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Just having a quick skim over the written guide you linked, it looks more or less the same. I’ve included steps for applying the same method for an RPi as well.

Like I said earlier, my guide is just a formalized version of my own instructions that I follow for a new install, with extra info added for new comers to make it easier for them to get going. I know it works 100% of the time.

One thing to note is that you recommend using Ubuntu Server as the base OS. As far as I know that won’t work if someone wants to run any media server software (like Kodi) that requires a desktop environment to run it.

I ran into that on my NUC. Even running Debian desktop Kodi still wouldn’t run unless the NUC had a monitor plugged into it on boot since if not it wouldn’t initialize the graphics card. I ended up having to buy a dummy HDMI dongle so I could still run the NUC headless and have Kodi function.

Also to note - the latest Raspbian images don’t come with SSH enabled out of the box “for security reasons”. You need to add that ability to the SD card prior to inserting it into the RPi for the first time. Even then it will only allow you to SSH into the RPi one time. If you reboot the RPi before you set up SSH permanently using Raspi-config you won’t be able to SSH again unless you force that into the SD card on another PC.

kodi would be a client application but plex media server should work on linux, no? I use the plexkodiconnect plugin to keep my library synced across devices as I find kodi plays nicer than plex with my lights automations.

Yes. Plex Media Server works beautifully on Linux.

Why. Anyone would be running kodi on their hass machine or server is beyond me.

Why anyone runs plex is also beyond me. it’s only real value is if you want/need to transcode your media, however any decent kodi client (ie the machine that actually plays the media and plugs into your tv) will play anything you chuck at it.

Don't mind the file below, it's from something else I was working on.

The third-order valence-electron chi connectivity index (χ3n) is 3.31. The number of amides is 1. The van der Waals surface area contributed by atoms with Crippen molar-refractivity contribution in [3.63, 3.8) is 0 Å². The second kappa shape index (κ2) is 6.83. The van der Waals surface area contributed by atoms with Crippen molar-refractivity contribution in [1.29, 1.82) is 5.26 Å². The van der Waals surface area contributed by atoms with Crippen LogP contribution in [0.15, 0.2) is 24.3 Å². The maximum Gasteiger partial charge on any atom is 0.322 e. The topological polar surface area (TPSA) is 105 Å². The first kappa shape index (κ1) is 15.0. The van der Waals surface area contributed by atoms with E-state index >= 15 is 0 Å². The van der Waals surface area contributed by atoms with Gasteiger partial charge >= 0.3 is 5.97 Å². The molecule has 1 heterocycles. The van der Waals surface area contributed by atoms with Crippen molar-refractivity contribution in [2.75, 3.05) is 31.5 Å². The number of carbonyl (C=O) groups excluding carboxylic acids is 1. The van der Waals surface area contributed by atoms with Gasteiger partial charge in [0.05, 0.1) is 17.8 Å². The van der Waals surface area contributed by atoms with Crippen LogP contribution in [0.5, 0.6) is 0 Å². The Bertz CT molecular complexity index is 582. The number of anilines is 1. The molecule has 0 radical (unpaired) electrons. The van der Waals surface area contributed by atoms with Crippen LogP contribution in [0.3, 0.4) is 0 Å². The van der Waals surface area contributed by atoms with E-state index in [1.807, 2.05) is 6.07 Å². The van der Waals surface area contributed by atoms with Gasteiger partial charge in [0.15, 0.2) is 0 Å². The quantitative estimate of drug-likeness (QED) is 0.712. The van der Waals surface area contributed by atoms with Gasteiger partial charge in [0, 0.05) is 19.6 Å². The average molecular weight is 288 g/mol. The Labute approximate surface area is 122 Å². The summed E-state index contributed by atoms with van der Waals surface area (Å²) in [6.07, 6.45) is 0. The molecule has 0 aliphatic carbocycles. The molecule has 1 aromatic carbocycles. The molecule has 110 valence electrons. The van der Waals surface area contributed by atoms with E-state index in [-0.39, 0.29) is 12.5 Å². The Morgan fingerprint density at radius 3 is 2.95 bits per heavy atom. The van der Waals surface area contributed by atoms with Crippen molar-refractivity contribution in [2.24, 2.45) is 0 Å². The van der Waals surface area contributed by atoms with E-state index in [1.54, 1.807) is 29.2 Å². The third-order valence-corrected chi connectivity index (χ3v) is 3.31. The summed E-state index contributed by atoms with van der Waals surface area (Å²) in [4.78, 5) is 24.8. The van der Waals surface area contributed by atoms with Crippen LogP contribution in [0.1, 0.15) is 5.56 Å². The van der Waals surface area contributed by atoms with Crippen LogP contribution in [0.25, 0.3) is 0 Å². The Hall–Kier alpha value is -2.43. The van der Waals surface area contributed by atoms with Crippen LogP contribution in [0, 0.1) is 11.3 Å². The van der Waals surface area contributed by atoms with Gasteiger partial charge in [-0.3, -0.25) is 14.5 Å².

Because it’s simple. It works. I can share my media with friends and family. It’s super simple for my wife to use. She opens the app on her phone, selects what she wants, and hits the PLAY ON <DEVICENAME>. This works on ANY TV in the house.

I used to run XBMC (back before KODI), and every update I had to fight the stupid database issues and upgrades…I moved to PLEX and never had to deal with that again. Watched status is synced flawlessly across devices. Hate it all you want, but it’s been working great for years for me. I don’t have to manage anything but the server.


kodi works great on linux too and acts as a media server to other DLNA clients on my network.

Why would i not? HA itself uses a lot less resources than the NUC provides and is always on. So why not use the extra capabilities of the NUC to provide an always on media server as well?

I run Plex, so was not aware that Kodi has this issue. Good feedback, something I might add into the instructions.

I am thinking of separating out the Ubuntu and Raspbian instructions, so I might add this in as a specific Raspbian step. i.e. making the ssh blank file and copy/pasting to the SD card.

Yes, I run a Plex server, works perfectly.

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Kodi is not a media server. It is a media player.